Emojis are all the rage in social media and texting. Now, you can download a custom emoji keyboard of your favorite fast food snack or even order a pizza just by tweeting a pizza emoji. Until recently, emojis have been relegated to funny text conversations and shorthand exchanges, but that all changed this week when the World Wide Fund for Nature (also known as the World Wildlife Fund) launched #EndangeredEmoji.
The World Wide Fund for Nature (WWF) is the newest brand to jump on the emoji trend, this time harnessing it for good. WWF's latest campaign, #EndangeredEmoji, assigns real endangered animals to 17 existing emojis, from the Sumatran tiger to the bluefin tuna. The conservation group then asks individuals to tweet one of the 17 emojis along with the hashtag #EndangeredEmoji. Users can then tweet as many endangered emojis as they want, triggering an 11 cent donation for each. At the end of the month, WWF will send a summary of all the endangered emojis participants have used with a recommended donation amount. To activate the program, individuals simply retweet the @WWF #EndangeredEmoji announcement tweet and automatically receive a tweet reply from the nonprofit's Twitter handle with a link to sign up.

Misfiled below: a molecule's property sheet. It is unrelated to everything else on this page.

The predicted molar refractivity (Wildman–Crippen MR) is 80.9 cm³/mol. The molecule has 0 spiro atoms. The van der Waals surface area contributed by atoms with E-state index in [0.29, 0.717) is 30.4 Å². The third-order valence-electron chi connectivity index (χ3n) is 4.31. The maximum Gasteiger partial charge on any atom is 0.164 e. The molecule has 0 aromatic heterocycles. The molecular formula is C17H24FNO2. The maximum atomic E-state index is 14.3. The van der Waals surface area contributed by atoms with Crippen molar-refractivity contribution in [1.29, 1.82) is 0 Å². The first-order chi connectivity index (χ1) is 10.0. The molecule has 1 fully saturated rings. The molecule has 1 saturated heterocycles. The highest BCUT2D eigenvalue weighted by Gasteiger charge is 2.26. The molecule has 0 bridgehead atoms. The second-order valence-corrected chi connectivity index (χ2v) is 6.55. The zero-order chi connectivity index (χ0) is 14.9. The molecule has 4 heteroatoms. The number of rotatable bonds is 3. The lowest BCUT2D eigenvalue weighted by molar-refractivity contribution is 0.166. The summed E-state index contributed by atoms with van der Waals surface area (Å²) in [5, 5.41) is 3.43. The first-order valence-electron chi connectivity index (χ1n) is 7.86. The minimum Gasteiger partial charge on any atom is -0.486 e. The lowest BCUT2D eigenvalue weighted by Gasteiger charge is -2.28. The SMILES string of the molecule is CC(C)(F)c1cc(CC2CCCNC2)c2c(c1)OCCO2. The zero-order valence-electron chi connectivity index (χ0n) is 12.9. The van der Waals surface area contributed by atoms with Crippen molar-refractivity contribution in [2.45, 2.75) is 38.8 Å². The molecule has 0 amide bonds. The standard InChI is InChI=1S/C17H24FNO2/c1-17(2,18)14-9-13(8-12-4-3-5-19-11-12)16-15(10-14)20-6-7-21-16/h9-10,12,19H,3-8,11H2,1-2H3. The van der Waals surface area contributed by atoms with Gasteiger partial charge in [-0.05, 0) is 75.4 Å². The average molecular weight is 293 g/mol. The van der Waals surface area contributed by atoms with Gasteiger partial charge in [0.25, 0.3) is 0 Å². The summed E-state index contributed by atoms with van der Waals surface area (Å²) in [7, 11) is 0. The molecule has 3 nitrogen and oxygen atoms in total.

Seventy-seven percent of Americans say they would be motivated to participate in a social or environmental effort online if it was easy to participate, and WWF's campaign shows just how easy that can be. The nonprofit's smart use of existing emojis to raise both awareness and funds for some of the world's most threatened animals shows how leading brands can seamlessly inject their cause messages into individuals' daily lives and online conversations.